Swift gate won’t keep Ap­ple and Google from stream­ing mu­sic

Financial Mirror (Cyprus) - - FRONT PAGE -

Love or hate her mu­sic, there’s no denying that Tay­lor Swift has given the mu­sic in­dus­try a good shak­ing up and won head­lines by boldly re­ject­ing Spo­tify. Given the grow­ing pop­u­lar­ity of the world’s largest sub­scrip­tion­based stream­ing ser­vice, Google and Ap­ple are now also plan­ning to com­pete and cash in. But will Swift’s claim that stream­ing fails to fairly com­pen­sate artists have a wider scale im­pact? Will she make the tech gi­ants re-think their next steps? I’m not con­vinced. Her fans may see Swift as syn­ony­mous with mod­ern pop cul­ture, but the re­al­ity, as usual, is more com­pli­cated.

True, Swift’s stunt proved to be a win­ning move for the singer. She banked on the fact that le­gions of fans would pay for her lat­est al­bum and she was right. Her new record “1989” gen­er­ated around $12 mln in one week of sales, dou­ble the amount she was ex­pected to re­ceive from Spo­tify in one year. Yet, how many other artists are as big as Swift or as ca­pa­ble of mak­ing it on their own?

In the 21st cen­tury, we are a pow­er­ful group of con­sumers. Whether we’re at the com­puter or on the go, we en­joy ac­cess to a wide range of mu­sic, we ap­pre­ci­ate ex­po­sure to new tracks, and we don’t nec­es­sar­ily want to pay for ev­ery in­di­vid­ual song. The suc­cess of Spo­tify, with its 50 mln users, re­veals the huge de­mand for stream­ing. The fact that 12.5 mln of those users pay a set fee for the ad­ver­tise­ment-free Pre­mium ver­sion proves to high-tech ex­ec­u­tives that they are right to en­ter the fray.

YouTube is owned by Google, and Ap­ple has its iTunes store, mean­ing that both com­pa­nies al­ready ben­e­fit from a sig­nif­i­cant foothold in the mu­sic in­dus­try. While YouTube of­fers view­ers un­lim­ited ac­cess to mu­sic videos with ad­ver­tise­ments, iTunes charges a fee for downloads. In the near fu­ture, both com­pa­nies will also be mass-mar­ket­ing their equiv­a­lent of Spo­tify Pre­mium to their ex­ist­ing user base. Ear­lier this month, on Novem­ber 12, YouTube un­veiled Mu­sic Key which will of­fer ad-free mu­sic and videos with out-of-app back­ground lis­ten­ing for $9.99 per month. Mean­while, Ap­ple has bought the Beats head­phone stream­ing brand for $3 bln, and, if the ru­mours are true, it will be of­fer­ing the ser­vice on all iPhones and iPads for as lit­tle as $5 per month.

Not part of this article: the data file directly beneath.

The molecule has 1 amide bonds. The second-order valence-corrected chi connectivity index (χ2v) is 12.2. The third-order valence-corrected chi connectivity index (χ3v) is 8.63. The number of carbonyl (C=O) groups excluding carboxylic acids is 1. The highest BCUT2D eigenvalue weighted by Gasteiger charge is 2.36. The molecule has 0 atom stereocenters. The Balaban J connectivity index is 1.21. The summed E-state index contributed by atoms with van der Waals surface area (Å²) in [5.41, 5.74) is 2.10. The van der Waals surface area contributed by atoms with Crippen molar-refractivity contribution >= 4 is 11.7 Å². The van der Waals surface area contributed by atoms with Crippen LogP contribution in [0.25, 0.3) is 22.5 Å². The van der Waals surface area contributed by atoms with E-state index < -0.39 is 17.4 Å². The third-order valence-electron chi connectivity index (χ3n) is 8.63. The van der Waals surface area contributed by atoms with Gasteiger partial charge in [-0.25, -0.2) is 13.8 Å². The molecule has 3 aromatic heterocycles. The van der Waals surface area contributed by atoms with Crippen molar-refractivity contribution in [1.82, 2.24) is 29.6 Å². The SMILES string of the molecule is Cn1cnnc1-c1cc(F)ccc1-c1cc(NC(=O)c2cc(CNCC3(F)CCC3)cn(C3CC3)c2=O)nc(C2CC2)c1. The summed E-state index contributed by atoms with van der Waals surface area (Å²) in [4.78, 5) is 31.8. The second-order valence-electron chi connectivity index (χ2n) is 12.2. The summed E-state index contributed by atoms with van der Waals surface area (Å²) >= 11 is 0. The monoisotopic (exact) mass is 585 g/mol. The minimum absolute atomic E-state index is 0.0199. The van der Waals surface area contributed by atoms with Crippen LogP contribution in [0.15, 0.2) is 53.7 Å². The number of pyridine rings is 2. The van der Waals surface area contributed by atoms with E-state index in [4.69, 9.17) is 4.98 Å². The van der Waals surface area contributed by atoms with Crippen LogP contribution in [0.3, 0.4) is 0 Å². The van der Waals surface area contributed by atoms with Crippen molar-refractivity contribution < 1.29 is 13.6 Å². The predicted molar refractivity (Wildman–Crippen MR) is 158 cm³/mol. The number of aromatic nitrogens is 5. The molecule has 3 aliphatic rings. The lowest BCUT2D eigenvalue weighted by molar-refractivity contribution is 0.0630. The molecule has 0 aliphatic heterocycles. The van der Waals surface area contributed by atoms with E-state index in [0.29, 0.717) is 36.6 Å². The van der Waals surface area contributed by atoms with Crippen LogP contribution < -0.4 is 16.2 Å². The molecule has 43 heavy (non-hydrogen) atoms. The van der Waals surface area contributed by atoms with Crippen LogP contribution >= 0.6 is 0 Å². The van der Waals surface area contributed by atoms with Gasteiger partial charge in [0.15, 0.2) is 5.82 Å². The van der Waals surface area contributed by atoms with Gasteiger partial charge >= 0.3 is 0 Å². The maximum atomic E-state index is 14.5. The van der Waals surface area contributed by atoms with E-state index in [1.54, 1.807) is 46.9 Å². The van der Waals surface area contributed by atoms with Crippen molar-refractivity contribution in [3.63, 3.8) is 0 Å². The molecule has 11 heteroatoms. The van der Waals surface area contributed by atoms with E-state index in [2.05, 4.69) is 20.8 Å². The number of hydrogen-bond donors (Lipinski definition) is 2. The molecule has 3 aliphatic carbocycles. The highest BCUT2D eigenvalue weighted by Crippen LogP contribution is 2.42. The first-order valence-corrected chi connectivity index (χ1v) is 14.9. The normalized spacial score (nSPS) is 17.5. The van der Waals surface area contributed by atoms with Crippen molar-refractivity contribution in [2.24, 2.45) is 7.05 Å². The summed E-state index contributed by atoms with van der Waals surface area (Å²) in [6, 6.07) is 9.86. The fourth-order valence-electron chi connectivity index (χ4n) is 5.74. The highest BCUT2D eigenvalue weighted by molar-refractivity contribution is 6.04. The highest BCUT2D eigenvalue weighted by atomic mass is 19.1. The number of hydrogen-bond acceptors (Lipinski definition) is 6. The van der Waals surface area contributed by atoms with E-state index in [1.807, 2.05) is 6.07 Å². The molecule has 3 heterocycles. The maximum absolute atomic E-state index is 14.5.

It is still un­clear what Ap­ple in­tends to do with its mu­sic ser­vices: will it merge iTunes with Beats, and will it look to profit from stream­ing or to use mu­sic as an in­di­rect tool for sell­ing de­vices? The ques­tion for Google is whether it will suc­cess­fully be able to at­tract pay­ing sub­scribers. Un­like Spo­tify which has years of ex­pe­ri­ence in this field, Google has tra­di­tion­ally made most of its rev­enues from ad­ver­tis­ers not users.

So, can th­ese two huge tech stocks take over the mu­sic world? It is cer­tainly pos­si­ble, and there is grow­ing space in the field of stream­ing for them to po­si­tion them­selves. They’ll just need to take one im­por­tant les­son from Tay­lor Swift: if you ex­pect fans to pay, you’ll need to im­press and con­vince them first.

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